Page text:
As can be readily seen, A Juvenile involved (1) a request from defense counsel for the judge to question the prospective jurors individually about possible racial prejudice and (2) questioning of the defendant by the judge in order to determine that "the defendant has been informed of, and understands, the risks and potential dangers of this type of voir dire . . . ." Id. at 223. In the instant case, unlike A Juvenile, no request was made by defense counsel for individualized questioning of the jurors as to racial bias. Further, there is nothing in that decision that even suggests that a judge must, in a matter that involves interracial sex or violence, in the absence of a motion from defense counsel, inform a defendant that he has the right to have prospective jurors questioned individually about possible racial bias.
We cannot perceive any logical reason for us to promulgate such a rule, especially where, as here, the judge was unaware of the interracial aspects of the case until after the jury were empanelled. Obviously, the defendant and defense counsel were both aware that the case involved a claim of interracial sex and violence. It may reasonably be assumed that defense counsel did not file a G. L. c. 234, Section 28, second par., motion for tactical reasons. [Note 3] Appellate courts have not been in favor of a judge's taking over the trial of a case, see Commonwealth v. Campbell, 371 Mass. 40 , 45 (1976). [Note 4] We are equally not in favor of a trial judge's undertaking a defendant's motion practice.
In addition, a rule such as that advanced by the defendant could cause mischief in the courtroom. The judge first would
advise the defendant of his right to have prospective jurors questioned on an individual basis as to racial bias. If the defendant stated that such questioning should take place, the judge then would have to engage in a Lumley-Sanders colloquy and warn him of the risks and potential dangers of such questioning. Such contrary advice from the judge would be confusing to a defendant and cast considerable doubt on the voluntariness of his ultimate decisions whether to question the prospective jurors individually. We believe that the present procedure adequately protects the rights of defendants.
We also note that the jury in this case discounted the victim's testimony on the question of force and, therefore, acquitted the defendant on the more serious charge. Commonwealth v. Lumley, 367 Mass. at 223 (the fact that the defendant was acquitted of certain inflammatory charges was "strong evidence that the jurors were, in fact, impartial and the [questioning] conducted by the trial judge was appropriate in these circumstances").
2. The prosecutor's closing argument. The defendant claims that the prosecutor's closing argument deprived the defendant of a fair trial because it contained "inflammatory reference to the victimization of children." There was no objection to the argument at trial, and we review the defendant's claim under the "substantial risk of miscarriage of justice" standard. Commonwealth v. Freeman, 352 Mass. 556 , 563-564 (1967). Upon examination of the prosecutor's argument we find no error. In addition, we note that the trial judge in his charge to the jury gave strong and clear instruction as to the limited role of closing arguments.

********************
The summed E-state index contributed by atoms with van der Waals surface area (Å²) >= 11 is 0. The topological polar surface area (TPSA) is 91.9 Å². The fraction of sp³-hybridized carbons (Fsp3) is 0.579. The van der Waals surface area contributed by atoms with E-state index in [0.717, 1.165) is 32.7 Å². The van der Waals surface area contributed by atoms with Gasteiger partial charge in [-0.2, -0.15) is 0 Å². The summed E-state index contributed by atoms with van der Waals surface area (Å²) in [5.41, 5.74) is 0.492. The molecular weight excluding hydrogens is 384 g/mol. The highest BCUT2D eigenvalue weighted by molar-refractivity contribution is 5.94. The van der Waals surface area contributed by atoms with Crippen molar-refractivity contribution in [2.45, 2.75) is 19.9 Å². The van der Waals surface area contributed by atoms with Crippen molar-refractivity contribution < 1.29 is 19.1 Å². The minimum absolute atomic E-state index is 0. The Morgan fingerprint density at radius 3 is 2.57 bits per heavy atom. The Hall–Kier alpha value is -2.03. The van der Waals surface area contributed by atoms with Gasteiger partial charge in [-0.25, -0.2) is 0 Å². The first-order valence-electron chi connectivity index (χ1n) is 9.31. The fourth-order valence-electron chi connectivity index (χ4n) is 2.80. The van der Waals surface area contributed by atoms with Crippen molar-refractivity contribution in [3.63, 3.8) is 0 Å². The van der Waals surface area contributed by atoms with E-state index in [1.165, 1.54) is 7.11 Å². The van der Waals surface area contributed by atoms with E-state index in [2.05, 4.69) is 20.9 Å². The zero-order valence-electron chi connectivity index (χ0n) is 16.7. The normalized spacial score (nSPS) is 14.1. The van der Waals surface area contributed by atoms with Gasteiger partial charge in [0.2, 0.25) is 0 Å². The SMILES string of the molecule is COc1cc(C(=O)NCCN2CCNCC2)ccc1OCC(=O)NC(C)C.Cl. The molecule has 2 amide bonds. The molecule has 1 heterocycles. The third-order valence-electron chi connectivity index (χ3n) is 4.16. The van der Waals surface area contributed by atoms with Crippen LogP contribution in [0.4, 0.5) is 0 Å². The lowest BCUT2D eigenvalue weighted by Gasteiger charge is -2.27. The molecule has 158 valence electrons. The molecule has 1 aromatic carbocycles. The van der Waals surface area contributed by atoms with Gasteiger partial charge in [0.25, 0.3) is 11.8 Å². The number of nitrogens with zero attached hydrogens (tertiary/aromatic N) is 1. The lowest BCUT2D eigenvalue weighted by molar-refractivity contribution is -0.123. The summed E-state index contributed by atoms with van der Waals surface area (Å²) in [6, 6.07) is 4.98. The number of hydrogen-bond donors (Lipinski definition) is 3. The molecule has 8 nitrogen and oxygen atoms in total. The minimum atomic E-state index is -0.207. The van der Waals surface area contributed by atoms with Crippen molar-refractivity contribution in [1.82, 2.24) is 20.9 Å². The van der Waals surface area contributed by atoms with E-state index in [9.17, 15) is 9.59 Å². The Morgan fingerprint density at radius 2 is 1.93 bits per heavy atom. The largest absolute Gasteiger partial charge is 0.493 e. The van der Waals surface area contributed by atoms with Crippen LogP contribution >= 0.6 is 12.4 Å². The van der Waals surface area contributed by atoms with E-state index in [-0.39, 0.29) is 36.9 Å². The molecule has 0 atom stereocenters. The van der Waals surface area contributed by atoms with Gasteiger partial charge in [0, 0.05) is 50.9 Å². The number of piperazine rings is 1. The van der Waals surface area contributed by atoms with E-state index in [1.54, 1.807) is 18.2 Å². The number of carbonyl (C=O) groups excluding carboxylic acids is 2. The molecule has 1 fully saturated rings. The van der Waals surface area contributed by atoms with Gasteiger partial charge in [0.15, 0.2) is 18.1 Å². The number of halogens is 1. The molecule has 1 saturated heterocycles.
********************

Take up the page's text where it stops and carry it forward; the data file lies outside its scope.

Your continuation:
[Note 1] The second paragraph of G. L. c. 234, Section 28, as appearing in St. 1975, c. 335, reads as follows:
"For the purpose of determining whether a juror stands indifferent in the case, if it appears that, as a result of the impact of considerations which may cause a decision or decisions to be made in whole or in part upon issues extraneous to the case, including, but not limited to, community attitudes, possible exposure to potentially prejudicial material or possible preconceived opinions toward the credibility of certain classes of persons, the juror may not stand indifferent, the court shall, or the parties or their attorneys may, with the permission and under the direction of the court, examine the juror specifically with respect to such considerations, attitudes, exposure, opinions or any other matters which may, as aforesaid, cause a decision or decisions to be made in whole or in part upon issues extraneous to the issues in the case. Such examination may include a brief statement of the facts of the case, to the extent the facts are appropriate and relevant to the issue of such examination, and shall be conducted individually and outside the presence of other persons about to be called as jurors or already called."
[Note 2] During the appeal process the defendant filed a motion in the trial court to clarify the record with respect to when the trial judge first learned the race of the complaining witness. The judge responded that he did not become aware of the race of the complaining witness until she came into the courtroom to testify.
[Note 3] The defendant's appellate counsel readily admits in the brief that a motion was not filed by trial counsel because of an "explicit tactical choice."
[Note 4] In Campbell, it was stated that "[w]e are not unmindful of the observation of Francis Bacon on the `overspeaking judge,' and we have not favored except in extenuating circumstances the takeover of questioning by a judge during the course of trial." 371 Mass. at 45.